Fashion takes a BOW . . . as in the kind made out of silk, satin, or grossgrain . . . usually ribbon . . . that you tie . . . in a knot . . . with two loops . . . around your waist . . . or your neck attatched to your blouse . . . or as some kind of accent . . . as in already attatched to a shoe or purse . . . or decoration . . . say a scarf haphazardly adorned to a strap. Ffewww! Now that we have that trend explained and out of the way we can move on.
After a decade long career, Tom Ford showed his final collection for Yves Saint Laurent Rive Gauche by reviving the house's 1977 "Chinese collection." These Asian influences include a Mandarin collar, frog closures, and puffed sleeves coming off Pagoda shaped shoulders. For Gucci he brought back his white liquid-jersey dress (slightly revised) from his '96 collection. Another much talked about moment happened at Balenciaga, where Nicolas Ghesquiere went to the archives and recreated six vintage couture pieces (coats, dresses, and tops) from the 1932 to 1968 collections of Cristobal Balenciaga.
Fashion for 2004 marks the return of the curve and the return of the tweed suit. Fur was everywhere and on everything. Overtly sexy is out and demure, ladylike dressing is in. Nipped waists celebrate the hourglass shape of the woman's body. The shapely silhouette hints at what lies beneath the clothing without showing much skin. So put away that mini for now and embrace the knee length (or below) pencil skirts. Even Donatella Versace showed suits (although still very tight and bold) for fall. Divas of the 40's and 50's served as the inspiration. Think Marlene Dietrich, Joan Crawford, Audrey Hepburn. Vintage has been cemented as a statement in style, the trend du jour for the best dressed. From Oscar nominees (who could forget Renee Zelleweger in the canary-yellow Jean Desses gown in 2001), sociallites, and 'It' girls in vintage couture gowns to schoolgirls in their polyester party frocks, vintage has exploded into the mainstream. Different eras and different looks are on-going "inspirations" to the ever changing fashions each new season brings. Unfortunately the popularity also drives the prices up and makes designer names harder to find. Luckily there is Vintage Designer Clothing to meet our fashion needs.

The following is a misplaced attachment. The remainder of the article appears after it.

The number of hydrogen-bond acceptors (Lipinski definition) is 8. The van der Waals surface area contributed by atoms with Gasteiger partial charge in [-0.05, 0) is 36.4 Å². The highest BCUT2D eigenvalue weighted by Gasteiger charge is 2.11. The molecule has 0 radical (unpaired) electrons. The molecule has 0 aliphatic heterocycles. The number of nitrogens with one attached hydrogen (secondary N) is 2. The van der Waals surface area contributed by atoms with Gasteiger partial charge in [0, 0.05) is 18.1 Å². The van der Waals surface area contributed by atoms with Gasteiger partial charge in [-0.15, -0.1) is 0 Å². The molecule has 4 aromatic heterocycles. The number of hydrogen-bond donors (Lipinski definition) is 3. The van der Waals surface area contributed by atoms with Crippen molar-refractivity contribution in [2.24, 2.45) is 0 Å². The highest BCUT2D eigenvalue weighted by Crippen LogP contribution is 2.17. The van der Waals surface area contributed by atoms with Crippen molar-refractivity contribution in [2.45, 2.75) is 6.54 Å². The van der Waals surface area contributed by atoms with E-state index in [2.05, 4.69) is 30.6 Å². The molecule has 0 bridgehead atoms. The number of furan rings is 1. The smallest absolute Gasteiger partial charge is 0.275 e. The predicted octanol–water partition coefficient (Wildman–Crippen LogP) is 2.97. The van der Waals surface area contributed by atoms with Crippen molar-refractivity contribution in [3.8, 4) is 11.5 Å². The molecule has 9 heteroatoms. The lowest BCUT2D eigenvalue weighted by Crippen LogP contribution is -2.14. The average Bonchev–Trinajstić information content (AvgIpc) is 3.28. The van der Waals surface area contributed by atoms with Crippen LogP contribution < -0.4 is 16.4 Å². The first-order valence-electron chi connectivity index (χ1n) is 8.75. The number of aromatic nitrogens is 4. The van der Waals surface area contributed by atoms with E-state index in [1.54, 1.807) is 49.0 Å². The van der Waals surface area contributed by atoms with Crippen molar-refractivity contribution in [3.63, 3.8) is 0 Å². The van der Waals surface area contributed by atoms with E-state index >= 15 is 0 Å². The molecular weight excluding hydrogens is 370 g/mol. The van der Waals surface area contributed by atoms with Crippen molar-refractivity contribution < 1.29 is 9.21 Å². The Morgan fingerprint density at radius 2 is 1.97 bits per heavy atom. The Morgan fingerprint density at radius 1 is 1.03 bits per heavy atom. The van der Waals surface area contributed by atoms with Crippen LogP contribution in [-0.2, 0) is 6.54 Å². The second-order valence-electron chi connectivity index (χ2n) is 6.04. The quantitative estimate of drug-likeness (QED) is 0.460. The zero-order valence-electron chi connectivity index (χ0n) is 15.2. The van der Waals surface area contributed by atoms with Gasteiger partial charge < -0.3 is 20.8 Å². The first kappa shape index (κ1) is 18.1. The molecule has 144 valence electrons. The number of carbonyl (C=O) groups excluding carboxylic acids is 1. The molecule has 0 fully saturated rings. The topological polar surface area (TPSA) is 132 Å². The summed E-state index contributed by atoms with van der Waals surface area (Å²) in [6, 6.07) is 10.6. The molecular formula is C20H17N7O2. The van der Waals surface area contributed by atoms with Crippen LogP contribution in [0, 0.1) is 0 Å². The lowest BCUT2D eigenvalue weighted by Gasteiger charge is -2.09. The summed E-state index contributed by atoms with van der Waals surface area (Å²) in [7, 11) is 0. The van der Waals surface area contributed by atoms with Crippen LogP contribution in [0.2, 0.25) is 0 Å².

The Autumn/Winter 04/05 catwalks have tapped into the old-school glamour. Sometimes cheekily reffered to as "granny chic" - of course your granny would need to be Jackie O' since these looks include tons of fur, luxe fabrics and skins, and a heafty price tag (especially if you buy new) to boot. If you haven't already, you need to start acquiring some classics - a mink stole, a fur trimmed coat or fur collar; full (as in two piece) wool/tweed suits; cashmere cardigans; beaded, sequined, embroidered, or brocade sweaters, boleros, and jackets; pencil skirts; wool trousers; wool blazers; hand-knitted shawls or vintage ponchos; belts of all shapes and kind; a trench; feminine blouses in silk or satin; roundtoe pumps, something snakeskin, something with an ankle tie; snake, lizard, eel, alligator, or croc bags; a chain handled bag; a beaded clutch or vintage silk, satin, patent leather, or wool evening bag (with a thin chain handle if possible); gloves; fur or dainty pillbox hats; pearls and broaches.
My it's fun to be a woman . . . .
More on what this means for you . . . . Alright, so lets discuss the pencil skirt . . . contrary to some fashion experts (you can stop holding your breath now) . . . they are not for everyone. Good news though, you can get variations to suit you. Those will be discussed in a bit. Trenches and long belted coats are for everyone. Another huge trend - ponchos and shawls . . . are also for everyone. It's up to you to pick your favorite. You can buy them new, but I can honestly say the vintage ones are much better to get. You won't see another woman wearing the identical one. They are better quality (most are handmade) and better priced. Do I really need to say anything else? OK . . . trenches, ponchos, and shawls are ultimate pound shredders too. Yes, I am serious.